"Stone Disk" Blu-ray Has Appeared...!;-)

Discussion in 'Amateur Video Production' started by David Ruether, Sep 20, 2013.

  1. DVD "stone disks" have been around awhile (and I recently
    bought an LG external writer for them for $25 on sale at
    Newegg), but what I REALLY wanted was to be able to write
    M-Disc Blu-rays for videos and for also more serious back-
    ups of other things. For those not familiar with M-Disc,
    the company ( at www.mdisc.com ) produces optical media
    disks that are claimed to last 1,000+ years and to be able
    to survive exposure to both 500-degrees C. heat and long
    term exposure to light - and also to be playable on most
    standard players. The "hitches" are two: an "M-Disc"
    writer capable of writing to these new disks must be used
    to write to them; and the disks cost about $3 each. Also,
    rewritable M-Discs do not exist (and likely never will,
    since the higher-power laser used in the process writes
    to disks that use a material that cannot be changed once
    written to), and some people report problems writing to
    them, resulting in expensive "coasters" (albeit ones that
    are "see-through"...;-). LG makes writers that can write
    to these disks, and they are generally fairly cheap (look
    for the "M-Disc" logo on the front of the writer in
    pictures, since there is often no mention of this
    capability in the specs). These writers will also write
    to all standard disk types, and will handle all the
    standard file types. Perhaps, finally, here may be a good
    medium for archiving digital material long-term...;-)
    "WHEW!", if true...;-)
    David Ruether, Sep 20, 2013
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  2. Getting forgetful, I forgot this: More on the Blu-ray disks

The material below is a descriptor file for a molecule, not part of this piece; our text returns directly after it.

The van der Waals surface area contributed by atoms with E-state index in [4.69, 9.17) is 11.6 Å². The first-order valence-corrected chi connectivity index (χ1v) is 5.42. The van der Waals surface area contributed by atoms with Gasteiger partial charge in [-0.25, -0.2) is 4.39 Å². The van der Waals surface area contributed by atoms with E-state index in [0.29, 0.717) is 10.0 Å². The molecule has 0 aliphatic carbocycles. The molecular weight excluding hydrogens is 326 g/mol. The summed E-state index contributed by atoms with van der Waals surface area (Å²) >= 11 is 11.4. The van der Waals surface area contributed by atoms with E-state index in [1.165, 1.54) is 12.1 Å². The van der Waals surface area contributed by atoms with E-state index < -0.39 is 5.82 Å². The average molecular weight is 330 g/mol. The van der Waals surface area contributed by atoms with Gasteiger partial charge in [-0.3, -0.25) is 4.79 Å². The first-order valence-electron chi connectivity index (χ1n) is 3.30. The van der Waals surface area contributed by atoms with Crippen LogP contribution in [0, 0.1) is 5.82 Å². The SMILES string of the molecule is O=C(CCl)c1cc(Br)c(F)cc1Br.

is here:
    David Ruether, Sep 20, 2013
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  3. David Ruether

    Paul Guest

    I find a disconnect, between "500C stable", and the fact
    the disc still uses Polycarbonate.


    The temperature characteristics of Polycarbonate are here.
    115C upper working temperature, 155C melting point.


    At 500C, the Polycarbonate is gone, leaving nothing but a
    cloud of gas around the remaining "rock" layer. If the rock
    layer is not self-supporting...

    It's really a question of how long Polycarbonate lasts.

    A look at "chemical resistance" table for Polycarbonate
    does not inspire confidence either. While the disc may be
    a "rock" disc, you still have to protect the Polycarbonate

    To get to 1000 years, that storage container for the discs,
    had better be a good one.

    Paul, Sep 20, 2013
  4. David Ruether

    HerHusband Guest

    I researched M-disc when it first came out a couple years ago.
    Unfortunately, at only 4.7GB per disc it would take more than 24 discs just
    to back up my home movies. That's cost and time prohibitive. I could buy
    another external hard drive for backups instead and have more capacity.

    If the 25GB M-disc's become a reality at a reasonable cost, it might be a
    workable option. Although, I would still need five discs just for my home

    For now, I make multiple backups and use "Exact File" to periodically
    verify the original data has not been corrupted (in which case I would
    restore from one of the backups).

    Anthony Watson
    HerHusband, Sep 20, 2013
  5. Good points, all..., but even so, it looks likely that these
    may last FAR longer than other media (and methods) now available
    now for archiving (if stored carefully), and at around $3 per
    Blu-ray disk, it is also fairly cost-effective...;-)
    David Ruether, Sep 20, 2013
  6. They are available now, for about $3/disk, so for about $15
    for media, you have a backup that may outlast all of your
    hard-drives by a good bit...;-)